Migrating SecureDrop’s PGP backend from GnuPG to SequoiaBy Kunal Mehta
I haven't been very good with writing about what I've been working on in SecureDrop-land, but here is: Migrating SecureDrop’s PGP backend from GnuPG to Sequoia over on the SecureDrop website. You should read it, and then come back to read the rest of this.
We had been discussing Sequoia internally for a while, but I officially filed an issue titled "Use Sequoia-PGP instead of gpg/pretty_bad_protocol" in April 2022. I pushed
a first WIP of the Rust code to a branch named
oxidize on July 8, 2022 and had it working in the development environment by the 14th. TBH that was the easy part, migrating existing sources from GPG to Sequoia was going to be
the hard part.
Small tangent, I was very fortunate to grow up around a lot of Sequoia trees, and I have very fond memories of visiting Muir Woods National Monument as a kid. So when I had
to pick a name for the Rust crate, I tried to stay with the theme, and went to the Wikipedia disambiguation page for Sequoia, clicked on the first link, Sequoioideae,
read "...commonly referred to as redwoods", and then immediately ran
cargo new redwood --lib. I anticipated we'd switch to a generic, boring, name like
rust but that didn't end up happening :-).
Exporting public keys is pretty easy, but GPG stores secret keys in its own custom s-expression thing (documented as "...easier to read and edit by human beings", okay.), which we would have to write something custom to read. I flailed around trying to do so but never really got anywhere. Sequoia opened a ticket on their end for supporting GPG's format, but as of this writing, it hasn't seen any real progress (which is fine and understandable!).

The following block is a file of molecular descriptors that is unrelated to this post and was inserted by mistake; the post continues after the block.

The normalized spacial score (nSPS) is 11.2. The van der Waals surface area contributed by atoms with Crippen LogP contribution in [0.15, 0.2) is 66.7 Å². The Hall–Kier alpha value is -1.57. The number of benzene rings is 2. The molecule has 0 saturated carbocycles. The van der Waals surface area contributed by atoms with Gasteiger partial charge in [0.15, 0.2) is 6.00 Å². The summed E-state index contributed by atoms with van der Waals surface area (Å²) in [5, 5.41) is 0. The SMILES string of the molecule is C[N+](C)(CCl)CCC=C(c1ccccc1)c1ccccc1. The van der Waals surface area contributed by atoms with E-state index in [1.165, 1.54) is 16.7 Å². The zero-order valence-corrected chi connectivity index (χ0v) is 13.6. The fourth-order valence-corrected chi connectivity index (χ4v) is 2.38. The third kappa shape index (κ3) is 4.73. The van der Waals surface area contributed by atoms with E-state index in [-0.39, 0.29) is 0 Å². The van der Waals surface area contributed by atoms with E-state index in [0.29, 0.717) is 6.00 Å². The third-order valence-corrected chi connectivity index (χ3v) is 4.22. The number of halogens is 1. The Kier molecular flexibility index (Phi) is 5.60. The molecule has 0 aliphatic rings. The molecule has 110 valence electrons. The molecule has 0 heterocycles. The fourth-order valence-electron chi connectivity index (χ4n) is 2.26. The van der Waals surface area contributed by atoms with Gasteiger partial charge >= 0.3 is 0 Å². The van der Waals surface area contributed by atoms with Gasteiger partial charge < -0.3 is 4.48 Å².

Also I got busy with other SecureDrop things (e.g. "Reorganize Debian packaging, have debhelper do most of the work", which deserves its own blog post).
At the end of December 2022, Sequoia announced their chameleon project to replace the
gpg CLI. In January 2023 (this year!) I discussed whether using that was an
option in the Sequoia IRC channel, and Neal (who is fantastic), suggested just using GPG directly. Great idea!
Now that we had a real migration plan, February and March had some internal discussions on whether to move forward with this, and I started working on it for real in May. The first PR was up by the end of May and landed the first week of June.
The second major PR was posted mid-July and merged at the beginning of October! There were a number of smaller PRs in the middle, but that was "step 2" in my high-level roadmap. There was a lot of good back and forth during review from SecureDrop team members, Sequoia developers and other volunteer contributors. And related PRs from other SecureDrop team members.
Everything else landed in October, and then this week I finished running some benchmarking, which, surprise surprise, showed that calling the Sequoia Rust code was faster than shelling out to GPG.
SecureDrop 2.7.0 powered by Sequoia should be (knocks on wood) released in a few days, which will be the largest milestone to date of this multi-year project. And as the blog post pointed out, there's still a lot of work to do.
This is the first Rust project that I've worked on that is being shipped to production users (all the wiki bots I've written really don't count), and it's been a blast. It certainly won't be the last ;-)